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Microsoft Fights Apple's Pettiness With Pettiness

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Apple is a lot of things: innovative, stylish, an unparalleled marketing machine. But when it comes to frivolous lawsuits and petty trademark disputes, it's anything but noble.

Seemingly on a monthly basis, Cupertino fights to claim common words, phrases, logos, and products -- of which apply to a number of parties and copyrights -- solely as its own. Even when it's been beaten to the punch, Apple wants to take its ball and go home.

And in typical Apple fashion, the company is attempting to trademark another common phrase: "app store." Last month, Apple filed with the US Patent and Trademark Office to trademark the broad and generic term. Here is the form, courtesy of Geekwire.

But in trying to rein in Apple's pettiness, Microsoft has become just as petty.

As reported by Geekwire's Todd Bishop, Microsoft is disputing Apple's trademark attempt by claiming the company's latest filing violated court rules. Why? The font was too small.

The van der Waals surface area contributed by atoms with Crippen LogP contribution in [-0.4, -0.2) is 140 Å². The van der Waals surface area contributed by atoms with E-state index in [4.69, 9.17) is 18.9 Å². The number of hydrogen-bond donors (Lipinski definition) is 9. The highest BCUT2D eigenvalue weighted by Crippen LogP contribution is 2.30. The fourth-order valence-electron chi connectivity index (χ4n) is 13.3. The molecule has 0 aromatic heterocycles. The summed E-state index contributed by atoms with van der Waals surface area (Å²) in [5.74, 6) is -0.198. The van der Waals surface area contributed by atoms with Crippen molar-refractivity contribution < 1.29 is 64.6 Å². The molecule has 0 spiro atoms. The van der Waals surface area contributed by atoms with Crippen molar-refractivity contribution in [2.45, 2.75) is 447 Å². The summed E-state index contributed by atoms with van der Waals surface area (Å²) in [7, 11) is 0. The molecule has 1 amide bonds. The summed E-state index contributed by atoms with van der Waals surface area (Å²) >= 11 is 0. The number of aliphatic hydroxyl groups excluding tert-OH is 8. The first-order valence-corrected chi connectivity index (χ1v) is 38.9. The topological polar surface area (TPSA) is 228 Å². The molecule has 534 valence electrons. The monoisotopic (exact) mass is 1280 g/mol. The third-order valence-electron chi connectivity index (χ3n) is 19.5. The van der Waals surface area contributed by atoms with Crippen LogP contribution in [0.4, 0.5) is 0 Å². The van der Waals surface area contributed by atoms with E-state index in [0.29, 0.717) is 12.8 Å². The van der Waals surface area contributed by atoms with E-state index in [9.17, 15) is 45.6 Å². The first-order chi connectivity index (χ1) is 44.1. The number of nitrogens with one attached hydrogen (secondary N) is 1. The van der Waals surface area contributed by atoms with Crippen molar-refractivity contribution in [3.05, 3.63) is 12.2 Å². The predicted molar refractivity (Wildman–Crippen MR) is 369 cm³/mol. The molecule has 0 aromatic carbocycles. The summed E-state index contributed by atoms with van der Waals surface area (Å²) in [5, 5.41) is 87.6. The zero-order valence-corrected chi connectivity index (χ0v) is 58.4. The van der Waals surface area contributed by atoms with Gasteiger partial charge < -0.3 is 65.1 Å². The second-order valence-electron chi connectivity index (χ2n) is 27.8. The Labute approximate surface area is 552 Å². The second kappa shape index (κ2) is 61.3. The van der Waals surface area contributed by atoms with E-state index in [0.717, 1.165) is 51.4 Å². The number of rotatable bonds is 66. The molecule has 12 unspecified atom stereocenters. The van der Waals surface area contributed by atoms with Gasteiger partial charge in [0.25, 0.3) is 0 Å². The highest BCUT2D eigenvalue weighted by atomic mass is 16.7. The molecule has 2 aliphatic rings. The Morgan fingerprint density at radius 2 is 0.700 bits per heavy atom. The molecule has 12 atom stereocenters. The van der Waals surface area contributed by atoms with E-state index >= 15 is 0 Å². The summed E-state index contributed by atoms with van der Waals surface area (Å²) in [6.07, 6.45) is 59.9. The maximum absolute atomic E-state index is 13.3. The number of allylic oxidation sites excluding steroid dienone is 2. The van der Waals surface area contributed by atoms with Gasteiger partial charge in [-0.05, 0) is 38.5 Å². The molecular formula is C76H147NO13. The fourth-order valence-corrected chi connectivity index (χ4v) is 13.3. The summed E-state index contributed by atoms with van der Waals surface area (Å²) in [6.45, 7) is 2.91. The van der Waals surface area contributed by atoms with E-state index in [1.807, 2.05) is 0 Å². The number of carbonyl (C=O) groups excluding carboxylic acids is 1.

"Apple's response brief is 31 pages, including the table of contents and table of authorities, and on information and belief is printed in less than 11 point font," reads the filing. "Under the rules, Apple's brief cannot exceed 25 pages in its entirety, including the table of contents and table of authorities, and must be printed in at least 11 point font."

As such, Microsoft is urging that the trademark court require Apple to refile a new claim, one that "complies with the rules and does not add any new matter or arguments."

Well, in the company's defense, this isn't the first time Microsoft has tried to be more like Apple.

(See also: Does Apple Have a Trademark Dispute in Its Near Future?, Apple Demands Exclusive Rights to 'Pod', and Is Apple Prepared to Sue Sesame Street?)
POSITION:  No positions in stocks mentioned.